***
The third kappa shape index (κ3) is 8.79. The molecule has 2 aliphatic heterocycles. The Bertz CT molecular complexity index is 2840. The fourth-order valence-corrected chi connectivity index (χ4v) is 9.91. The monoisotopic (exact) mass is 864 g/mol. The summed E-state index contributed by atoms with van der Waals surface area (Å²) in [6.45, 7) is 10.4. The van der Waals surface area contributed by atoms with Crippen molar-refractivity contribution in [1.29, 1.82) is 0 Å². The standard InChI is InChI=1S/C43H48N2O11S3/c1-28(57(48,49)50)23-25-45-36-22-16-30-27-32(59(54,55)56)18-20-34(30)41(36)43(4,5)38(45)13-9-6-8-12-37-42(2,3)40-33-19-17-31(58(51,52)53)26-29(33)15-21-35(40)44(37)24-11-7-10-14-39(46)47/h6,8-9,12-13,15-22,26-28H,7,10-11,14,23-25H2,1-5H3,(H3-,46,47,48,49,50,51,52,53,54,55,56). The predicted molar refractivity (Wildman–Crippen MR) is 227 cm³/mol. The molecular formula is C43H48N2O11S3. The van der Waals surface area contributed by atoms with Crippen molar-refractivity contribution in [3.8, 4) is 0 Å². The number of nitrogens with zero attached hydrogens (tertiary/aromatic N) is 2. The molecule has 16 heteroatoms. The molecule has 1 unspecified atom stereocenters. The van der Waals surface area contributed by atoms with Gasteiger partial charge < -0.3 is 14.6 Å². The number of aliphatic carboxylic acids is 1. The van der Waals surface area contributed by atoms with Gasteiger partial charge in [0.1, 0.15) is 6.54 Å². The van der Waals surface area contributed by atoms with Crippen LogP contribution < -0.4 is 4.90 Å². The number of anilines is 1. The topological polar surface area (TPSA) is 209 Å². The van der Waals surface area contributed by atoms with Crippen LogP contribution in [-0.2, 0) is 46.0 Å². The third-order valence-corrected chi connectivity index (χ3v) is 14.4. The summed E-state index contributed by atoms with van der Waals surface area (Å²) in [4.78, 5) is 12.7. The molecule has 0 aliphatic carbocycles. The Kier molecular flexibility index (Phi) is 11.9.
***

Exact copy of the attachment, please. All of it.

The third kappa shape index (κ3) is 8.79. The molecule has 2 aliphatic heterocycles. The Bertz CT molecular complexity index is 2840. The fourth-order valence-corrected chi connectivity index (χ4v) is 9.91. The monoisotopic (exact) mass is 864 g/mol. The summed E-state index contributed by atoms with van der Waals surface area (Å²) in [6.45, 7) is 10.4. The van der Waals surface area contributed by atoms with Crippen molar-refractivity contribution in [1.29, 1.82) is 0 Å². The standard InChI is InChI=1S/C43H48N2O11S3/c1-28(57(48,49)50)23-25-45-36-22-16-30-27-32(59(54,55)56)18-20-34(30)41(36)43(4,5)38(45)13-9-6-8-12-37-42(2,3)40-33-19-17-31(58(51,52)53)26-29(33)15-21-35(40)44(37)24-11-7-10-14-39(46)47/h6,8-9,12-13,15-22,26-28H,7,10-11,14,23-25H2,1-5H3,(H3-,46,47,48,49,50,51,52,53,54,55,56). The predicted molar refractivity (Wildman–Crippen MR) is 227 cm³/mol. The molecular formula is C43H48N2O11S3. The van der Waals surface area contributed by atoms with Crippen molar-refractivity contribution in [3.8, 4) is 0 Å². The number of nitrogens with zero attached hydrogens (tertiary/aromatic N) is 2. The molecule has 16 heteroatoms. The molecule has 1 unspecified atom stereocenters. The van der Waals surface area contributed by atoms with Gasteiger partial charge < -0.3 is 14.6 Å². The number of aliphatic carboxylic acids is 1. The van der Waals surface area contributed by atoms with Gasteiger partial charge in [0.1, 0.15) is 6.54 Å². The van der Waals surface area contributed by atoms with Crippen LogP contribution < -0.4 is 4.90 Å². The number of anilines is 1. The topological polar surface area (TPSA) is 209 Å². The van der Waals surface area contributed by atoms with Crippen LogP contribution in [-0.2, 0) is 46.0 Å². The third-order valence-corrected chi connectivity index (χ3v) is 14.4. The summed E-state index contributed by atoms with van der Waals surface area (Å²) in [4.78, 5) is 12.7. The molecule has 0 aliphatic carbocycles. The Kier molecular flexibility index (Phi) is 11.9.